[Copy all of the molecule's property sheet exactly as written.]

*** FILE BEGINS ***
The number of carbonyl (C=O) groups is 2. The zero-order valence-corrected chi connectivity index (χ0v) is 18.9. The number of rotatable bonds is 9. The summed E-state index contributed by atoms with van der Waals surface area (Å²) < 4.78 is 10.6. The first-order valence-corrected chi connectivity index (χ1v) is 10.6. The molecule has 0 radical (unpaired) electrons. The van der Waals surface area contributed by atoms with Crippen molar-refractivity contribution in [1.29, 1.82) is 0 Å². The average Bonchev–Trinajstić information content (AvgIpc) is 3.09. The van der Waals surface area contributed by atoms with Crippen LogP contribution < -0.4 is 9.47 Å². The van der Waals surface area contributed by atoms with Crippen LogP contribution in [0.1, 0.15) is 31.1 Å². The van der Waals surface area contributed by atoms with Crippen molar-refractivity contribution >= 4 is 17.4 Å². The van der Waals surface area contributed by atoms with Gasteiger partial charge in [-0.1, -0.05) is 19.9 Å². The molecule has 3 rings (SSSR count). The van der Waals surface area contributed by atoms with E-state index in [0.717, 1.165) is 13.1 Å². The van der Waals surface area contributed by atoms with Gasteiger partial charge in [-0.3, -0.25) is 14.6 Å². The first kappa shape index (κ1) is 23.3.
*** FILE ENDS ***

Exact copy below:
The number of carbonyl (C=O) groups is 2. The zero-order valence-corrected chi connectivity index (χ0v) is 18.9. The number of rotatable bonds is 9. The summed E-state index contributed by atoms with van der Waals surface area (Å²) < 4.78 is 10.6. The first-order valence-corrected chi connectivity index (χ1v) is 10.6. The molecule has 0 radical (unpaired) electrons. The van der Waals surface area contributed by atoms with Crippen molar-refractivity contribution in [1.29, 1.82) is 0 Å². The average Bonchev–Trinajstić information content (AvgIpc) is 3.09. The van der Waals surface area contributed by atoms with Crippen LogP contribution < -0.4 is 9.47 Å². The van der Waals surface area contributed by atoms with Crippen LogP contribution in [0.1, 0.15) is 31.1 Å². The van der Waals surface area contributed by atoms with Crippen molar-refractivity contribution >= 4 is 17.4 Å². The van der Waals surface area contributed by atoms with Gasteiger partial charge in [-0.1, -0.05) is 19.9 Å². The molecule has 3 rings (SSSR count). The van der Waals surface area contributed by atoms with E-state index in [0.717, 1.165) is 13.1 Å². The van der Waals surface area contributed by atoms with Gasteiger partial charge in [-0.3, -0.25) is 14.6 Å². The first kappa shape index (κ1) is 23.3.